He agreed.

For an hour, he agreed.

And then the soliliqueys began again.

On and on and on and on about this and that. Nothing really. Vulgar, explicit anecdotes of his failed career as an artist. His dabblings in antiques. He’s evil ex-wife. On and on.

And then came the clanger.

The big story.

The one tale too many.

The ugly one.

While I was wrestling with a module on how to enter foreign licenses in to the database he, this man, began to divulge to me the specifics of his rape as a ten year old boy. He made mention of the fact that his perpetrator had spat on his cock before inserting it in to his anus. That his aunt had walked in on the act, etc. , etc.

Fucking hell…

I went home that afternoon with a decision to make. A simple one, really.

I spent the evening imagining myself as a sprightly 19 year old girl, which I once was, with all the naivity, to be frank, I never really had, and in this same situation with this guy and his belly full of foul anecdotes.

I imagined how confronting a situation might be for someone with a little less sass.

I always wanted to do the right thing.

I spent a restless night, tossing and turning, trying to decide.

And as the rain teamed in through my kitchen window, and the sun rose I sat up right in bed, jumped on my laptop and sent my new boss a wee email.

An email of complaint.

I wasn’t dramatic or overly emotional or cunning or manipulative in anyway, in my opinion. I just stated some facts and said that I was uncomfortable working with this man and was fairly certain most others were going to encounter similar experiences as I had. That this was only going to escalate and that I was no longer some young thing prepared to tolerate this sort of carry-on.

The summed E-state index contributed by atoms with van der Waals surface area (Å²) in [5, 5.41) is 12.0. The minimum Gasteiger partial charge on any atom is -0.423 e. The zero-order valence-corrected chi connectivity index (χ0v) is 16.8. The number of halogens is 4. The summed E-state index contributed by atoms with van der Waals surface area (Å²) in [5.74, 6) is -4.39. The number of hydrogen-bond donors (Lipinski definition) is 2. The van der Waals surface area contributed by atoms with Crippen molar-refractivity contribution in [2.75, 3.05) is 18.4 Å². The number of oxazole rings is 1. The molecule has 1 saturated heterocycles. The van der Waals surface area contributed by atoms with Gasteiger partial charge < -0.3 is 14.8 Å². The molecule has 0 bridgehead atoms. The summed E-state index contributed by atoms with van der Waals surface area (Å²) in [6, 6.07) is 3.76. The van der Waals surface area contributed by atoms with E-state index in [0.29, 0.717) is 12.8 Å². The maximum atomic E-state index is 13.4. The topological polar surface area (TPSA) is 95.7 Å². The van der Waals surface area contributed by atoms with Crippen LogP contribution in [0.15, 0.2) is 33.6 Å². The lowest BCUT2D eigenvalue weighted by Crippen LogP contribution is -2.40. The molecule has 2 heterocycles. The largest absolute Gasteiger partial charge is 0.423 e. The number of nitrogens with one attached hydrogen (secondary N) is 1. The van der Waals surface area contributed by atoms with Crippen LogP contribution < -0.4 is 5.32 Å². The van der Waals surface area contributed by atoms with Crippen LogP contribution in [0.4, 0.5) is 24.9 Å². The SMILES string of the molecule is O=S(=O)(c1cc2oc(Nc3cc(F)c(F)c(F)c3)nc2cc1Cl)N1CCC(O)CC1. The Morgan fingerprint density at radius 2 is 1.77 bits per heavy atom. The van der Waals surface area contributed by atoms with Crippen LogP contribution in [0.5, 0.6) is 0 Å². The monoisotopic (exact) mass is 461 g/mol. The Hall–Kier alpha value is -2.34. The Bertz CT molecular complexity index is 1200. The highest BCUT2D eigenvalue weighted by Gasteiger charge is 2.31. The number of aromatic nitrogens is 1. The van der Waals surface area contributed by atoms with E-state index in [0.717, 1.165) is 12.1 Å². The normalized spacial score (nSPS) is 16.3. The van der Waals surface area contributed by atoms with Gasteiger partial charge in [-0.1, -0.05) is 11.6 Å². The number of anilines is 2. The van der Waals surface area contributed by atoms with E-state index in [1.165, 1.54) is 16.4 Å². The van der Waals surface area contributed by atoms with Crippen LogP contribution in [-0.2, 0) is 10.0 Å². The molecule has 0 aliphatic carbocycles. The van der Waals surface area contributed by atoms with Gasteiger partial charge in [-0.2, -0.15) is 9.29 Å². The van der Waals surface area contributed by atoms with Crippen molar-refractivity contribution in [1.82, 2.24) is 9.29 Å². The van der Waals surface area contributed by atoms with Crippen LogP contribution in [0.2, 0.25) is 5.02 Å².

The email was taken seriously and I was promptly called in to the office to establish what action was to follow.

My boss informed me that he, the other employee, had sighted the email I’d written. Had responded accordingly and that now the choice was mine– to either take the case to a tribunal with HR or to let the statement be filed, in addition to the assurance that I would not have to work in close proximity with this man ever again.

I didn’t want to make a scene.

I just didn’t want to have to work with the feck.

So I chose answer b).

To my chagrin.

The following day I lobbed in to work only to be placed right next to this guy.

I was livid.

And growing increasingly unimpressed by this company, this set up. This joke.

Anyway, to cut a long story short, I received a phone call today from my manager informing me that I’d not completed the training in time and as such my rolicking employment sojourn with this company had come to a  sharp, short end.


I relay this to you now, to the best of my ability for a very simply reason really.

Nice guys continue to finish last.



“The blizzard of the world has crossed the threshold and it’s overturned the order of the soul…” – L.C.

4 Responses to “X.X.”
  1. Brian says:

    What an absolute nightmare… you’re better off out of there and away from that creep, but still the injustice of it must rankle.

  2. Nick says:

    In future do two things,

    tell guys like that to go away quickly


    get a car!

    • Sage advice if:

      You are;
      a) prepared to spend oodles of senseless dollars on some slow train to the airport to train for some casual gig you hardly care for…


      b) In a position to want to stay in Sydney long enough to own a car.


      Those are both negatives, not kisses.